In my own version of this theory, about 90% of what you taste is just . . . wine.
Certainly, some examples are better than others, but this large category doesn’t lend itself to instant judgements. Enough concentration is necessary to analyze and rate these wines to nearly rob any pleasure from the exercise. It’s easier on the fringes, where maybe 5% of what you taste is lousy and another 5% really lights up your day. A wine from that latter category led to my meeting Brad Binko.
At the conclusion of an all-day meeting of growers and winemakers in Prosser several months ago, those who didn’t have to drive too far stayed around for some snacks and a glass of wine. Some of these wines were provided by winemakers who’d attended the seminar. Always interested in trying something new, I spotted an unfamiliar label. It said Walla Walla, or more specifically, “Enjoy Walla Walla.” Was this a brand, I wondered? Or perhaps something left over from a promotional campaign for the City of Walla Walla or the Walla Walla winegrowing region? Regardless, the label indicated it was a Carménère, an obscure grape variety here though popular in Chile and native to Bordeaux. That was worth a try.
It was spectacular--one of those times when you do a physical double-take and say, “Hey, what is this stuff?” It turns out that it was one of several wines Brad Binko produces for his second label, “Drink Washington State.” All of them reference parts of the landscape with titles like, “Welcome to the Yakima Valley” (a sparkling Riesling) and “Groovin’ on Wahluke Slope” (Cabernet Sauvignon). The post-meeting reception was a social occasion than a time to take notes. However, the winery describes the 2014 Carménère as having “Dark plush fruit on the nose wrapped in vanilla soy. Spicy white pepper, plums, dark cherry on the palate with a nice jalapeno finish” and concludes, “This wine has big flavor and length on the finish.”
Seeing a fellow at this gathering wearing a Buffalo Bills sweater I struck up a football-oriented conversation and discovered that the man was Brad Binko, once of Buffalo, New York, and now a Washington winemaker. Furthermore, it was his wine that I was so taken with. He invited me to visit his downtown Wallla Walla tasting room and sample more of his wines. Drink Washington State offerings would be there, of course, but so would examples of Brad’s primary identity--Eternal Wines.
The 34-year old’s journey from Buffalo to Walla Walla is an interesting one that deserves more than a brief synopsis, but the short version is that he worked in fine dining establishments, first in Charleston, South Carolina and later in Las Vegas. As a sommelier buying a lot of wine for his Las Vegas employer, Brad took many trips to West Coast wine regions. He became quite familiar with California, but was intrigued by Washington—in particular, the Walla Walla appellation. Seeking a new career direction, he moved from the bright lights and neon of Las Vegas to the more pastoral environment of Washington’s wheat and wine country, where he enrolled in a two-year Viticulture & Enology program at Walla Walla Community College.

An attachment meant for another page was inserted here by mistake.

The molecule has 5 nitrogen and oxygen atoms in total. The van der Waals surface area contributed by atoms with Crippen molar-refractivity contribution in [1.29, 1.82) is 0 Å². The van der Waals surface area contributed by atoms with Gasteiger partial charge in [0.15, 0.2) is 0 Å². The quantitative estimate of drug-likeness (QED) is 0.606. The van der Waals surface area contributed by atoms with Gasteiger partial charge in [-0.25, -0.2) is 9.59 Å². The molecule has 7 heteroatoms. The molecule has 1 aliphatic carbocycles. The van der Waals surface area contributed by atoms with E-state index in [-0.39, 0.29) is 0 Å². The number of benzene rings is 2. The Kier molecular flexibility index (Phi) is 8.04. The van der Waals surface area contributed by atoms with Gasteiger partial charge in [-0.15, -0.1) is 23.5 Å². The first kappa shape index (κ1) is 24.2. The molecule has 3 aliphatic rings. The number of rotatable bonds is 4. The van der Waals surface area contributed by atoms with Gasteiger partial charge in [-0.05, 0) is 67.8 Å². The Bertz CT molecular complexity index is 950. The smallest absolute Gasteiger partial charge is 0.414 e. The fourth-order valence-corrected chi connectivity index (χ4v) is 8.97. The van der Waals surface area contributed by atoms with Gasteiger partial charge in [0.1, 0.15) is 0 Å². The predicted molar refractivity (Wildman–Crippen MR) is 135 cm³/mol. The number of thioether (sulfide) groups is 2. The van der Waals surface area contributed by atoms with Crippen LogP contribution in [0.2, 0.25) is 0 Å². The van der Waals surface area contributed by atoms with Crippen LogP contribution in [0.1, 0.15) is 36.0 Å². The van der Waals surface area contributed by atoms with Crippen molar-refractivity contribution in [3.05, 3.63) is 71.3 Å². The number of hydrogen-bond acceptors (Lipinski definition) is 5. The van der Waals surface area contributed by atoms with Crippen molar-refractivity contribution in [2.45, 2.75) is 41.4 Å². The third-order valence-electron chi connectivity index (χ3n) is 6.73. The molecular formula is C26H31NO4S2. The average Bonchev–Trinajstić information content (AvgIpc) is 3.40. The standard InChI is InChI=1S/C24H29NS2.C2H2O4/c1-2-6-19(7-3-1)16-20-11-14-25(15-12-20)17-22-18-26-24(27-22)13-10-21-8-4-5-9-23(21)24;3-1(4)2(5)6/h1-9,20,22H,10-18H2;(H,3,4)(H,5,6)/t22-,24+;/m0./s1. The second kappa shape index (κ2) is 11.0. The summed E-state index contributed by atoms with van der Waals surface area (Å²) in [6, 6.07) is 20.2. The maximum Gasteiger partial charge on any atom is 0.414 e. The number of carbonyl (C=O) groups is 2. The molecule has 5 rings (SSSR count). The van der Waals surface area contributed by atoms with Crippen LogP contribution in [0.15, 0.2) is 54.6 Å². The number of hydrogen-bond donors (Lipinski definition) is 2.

Between the Eternal and Drink Washington State labels, Brad Binko produces about 1800 cases of wine a year. This is small production, but sufficient to support an operation selling most of its wine from its own tasting room. The weekday on which I visited the tasting room of Eternal Wine, it wasn’t yet busy. It was an opportunity to learn more about Brad’s background, as well as sample much of the diverse array of wines he makes for his two brands.
Drink Washington State selections include a sparkling wine (100% Riesling) and a Chardonnay, a white blended wine and a Bordeaux blend, in addition to the Carmenere that so charmed me. They range in price from $19 to $26.
The current lineup of Eternal Wines is focused on Rhône varieties and carry proprietary names. There are two whites—a Viognier (Eternal Sunshine) and a Roussanne (Eternal Patience); a Syrah Rosé (Eternal Beauty), and a Fortified Syrah (Eternal Blss), made in the style of a vintage Port. There’s also a Bordeaux blend dubbed Rocketman Red, which relies heavily on its 65% Cabernet Sauvignon. These wines start at $21 for the Syrah Rosé and advance to $50 for the Fortified Syrah.
I sampled most of these wines and enjoyed a wide-ranging hour or two of conversation with Brad. Of course, we talked about the wines, but other topics, too. The day I visited his tasting room the winemaker wasn’t wearing Buffalo Bills gear, but a jersey from his favorite basketball team, the Boston Celtics. It had been my favorite team also, from the year the team acquired two stars from the University of San Francisco (USF) Dons, Bill Russell and K.C. Jones. Brad enjoyed baseball and basketball growing up and currently gets his exercise playing golf. I also met Brad’s pal Picasso, maybe an appropriately named canine companion for an artisan winemaker. What does all this have to do with the wine, you say? Well, nothing in the sense that it doesn’t give any of the descriptors from the usual possibilities on a cliché-laden list. However, my visit was to learn more about Brad Binko and his wines, not to pass judgement. That said, I liked ‘em all.
Editor’s note: Of course, the best way for you to learn about Eternal and Drink Washington State wines is to visit the tasting room at 9 South First Ave in Walla Walla and taste them for yourself. Alternatively, you can visit www.eternalwine.com.